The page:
The LC-MS/MS-detected (boldfaces and shaded) peptides unique to the histone H4 (top panel) or cytochrome c (bottom panel).

Figure 5: The LC-MS/MS-detected (boldfaces and shaded) peptides unique to the histone H4 (top panel) or cytochrome c (bottom panel). Note that the detected peptides of histone H4 were similar between the 48kD and 72kD stripes but differ between the 55kD stripe and these two stripes from MB231 cells. The detected peptides were the same among all the three stripes from MCF7 cells but differ from any of the stripes from MB231 cells. The detected sequences of cytochrome c differ among the three stripes from MB231 cells.

DISCUSSION

There are usually many unmatchable inputs in LC-MS/MS data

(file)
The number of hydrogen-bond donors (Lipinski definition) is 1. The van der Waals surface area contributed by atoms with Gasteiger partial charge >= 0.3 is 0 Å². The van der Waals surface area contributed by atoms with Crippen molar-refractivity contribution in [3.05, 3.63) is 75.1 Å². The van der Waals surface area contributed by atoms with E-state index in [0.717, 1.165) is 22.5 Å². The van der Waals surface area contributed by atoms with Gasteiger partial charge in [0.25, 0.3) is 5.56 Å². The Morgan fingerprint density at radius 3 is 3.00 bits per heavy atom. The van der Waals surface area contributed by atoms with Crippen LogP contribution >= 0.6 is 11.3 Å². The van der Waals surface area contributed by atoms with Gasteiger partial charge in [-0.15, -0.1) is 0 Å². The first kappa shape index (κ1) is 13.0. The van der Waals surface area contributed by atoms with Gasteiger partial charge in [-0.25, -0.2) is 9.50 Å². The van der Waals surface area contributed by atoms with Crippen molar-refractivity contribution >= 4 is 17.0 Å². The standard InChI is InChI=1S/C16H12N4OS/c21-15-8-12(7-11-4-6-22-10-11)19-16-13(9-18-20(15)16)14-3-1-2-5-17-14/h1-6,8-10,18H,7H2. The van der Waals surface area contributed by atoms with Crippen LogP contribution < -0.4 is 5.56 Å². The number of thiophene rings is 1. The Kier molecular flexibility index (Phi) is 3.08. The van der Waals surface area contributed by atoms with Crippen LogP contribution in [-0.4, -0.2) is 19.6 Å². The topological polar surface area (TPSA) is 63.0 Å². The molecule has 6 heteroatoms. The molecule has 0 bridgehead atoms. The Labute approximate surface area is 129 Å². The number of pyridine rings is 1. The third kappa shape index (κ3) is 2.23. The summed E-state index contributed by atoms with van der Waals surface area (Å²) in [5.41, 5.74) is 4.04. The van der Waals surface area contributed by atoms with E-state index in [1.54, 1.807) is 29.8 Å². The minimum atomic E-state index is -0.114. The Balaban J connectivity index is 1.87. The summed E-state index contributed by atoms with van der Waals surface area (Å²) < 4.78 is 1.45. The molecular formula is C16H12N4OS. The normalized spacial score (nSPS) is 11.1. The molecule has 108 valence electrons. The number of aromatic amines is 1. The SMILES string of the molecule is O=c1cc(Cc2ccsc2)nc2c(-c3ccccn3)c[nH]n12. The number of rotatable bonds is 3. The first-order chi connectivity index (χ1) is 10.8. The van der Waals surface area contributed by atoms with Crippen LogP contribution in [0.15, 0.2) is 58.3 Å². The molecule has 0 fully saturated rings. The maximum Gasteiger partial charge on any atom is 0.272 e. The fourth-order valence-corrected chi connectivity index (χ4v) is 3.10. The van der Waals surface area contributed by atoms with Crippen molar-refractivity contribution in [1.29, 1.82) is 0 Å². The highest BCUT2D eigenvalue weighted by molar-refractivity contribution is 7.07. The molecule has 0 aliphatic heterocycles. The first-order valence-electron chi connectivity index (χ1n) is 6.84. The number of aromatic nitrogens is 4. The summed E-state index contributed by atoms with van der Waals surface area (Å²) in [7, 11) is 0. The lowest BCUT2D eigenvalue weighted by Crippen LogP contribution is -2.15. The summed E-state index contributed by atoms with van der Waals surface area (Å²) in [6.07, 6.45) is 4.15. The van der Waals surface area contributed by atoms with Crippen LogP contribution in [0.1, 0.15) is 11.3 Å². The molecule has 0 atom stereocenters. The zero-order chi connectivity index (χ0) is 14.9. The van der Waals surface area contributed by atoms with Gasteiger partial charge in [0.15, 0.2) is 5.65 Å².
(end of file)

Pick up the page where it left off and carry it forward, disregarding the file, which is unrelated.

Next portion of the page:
In all LC-MS/MS studies of proteins, there is always a large percentage of clear inputs that cannot be matched to the peptide reference. As discussed before [12], the reasons for this phenomenon have not yet been fully clarified but are likely to be multiple, including technical artifacts. One reason may be that all current algorithms for translation of mRNA to protein have many flaws and cannot annotate many protein-coding mRNAs [2, 12]. Indeed, protein products of a large number of already-annotated genes have not yet been identified [13], and all algorithms exclude those open reading frames smaller than 100 codons, although the existence of proteins much shorter than 100 AAs has been well documented [416]. Moreover, most, if not all, algorithms use only 20 amino acids shown on the genetic code list, despite that there are at least 22 proteinogenic amino acids [17]. This situation in turn is because we still know too little about translation process, although we have known much more about gene transcription and RNA processes, including RNA splicing [2, 18, 19]. It cannot be ruled out that some of the unmatchable inputs reflect some unknown protein isoforms produced via different mechanisms, such as unknown cis- or trans-splicing derived mRNAs, [2, 18, 19] unknown start or stop codon usage for protein translation, protein splicing, etc. In addition, translational errors [20], which occur more often in cancer cells, may also make some clear inputs unmatchable.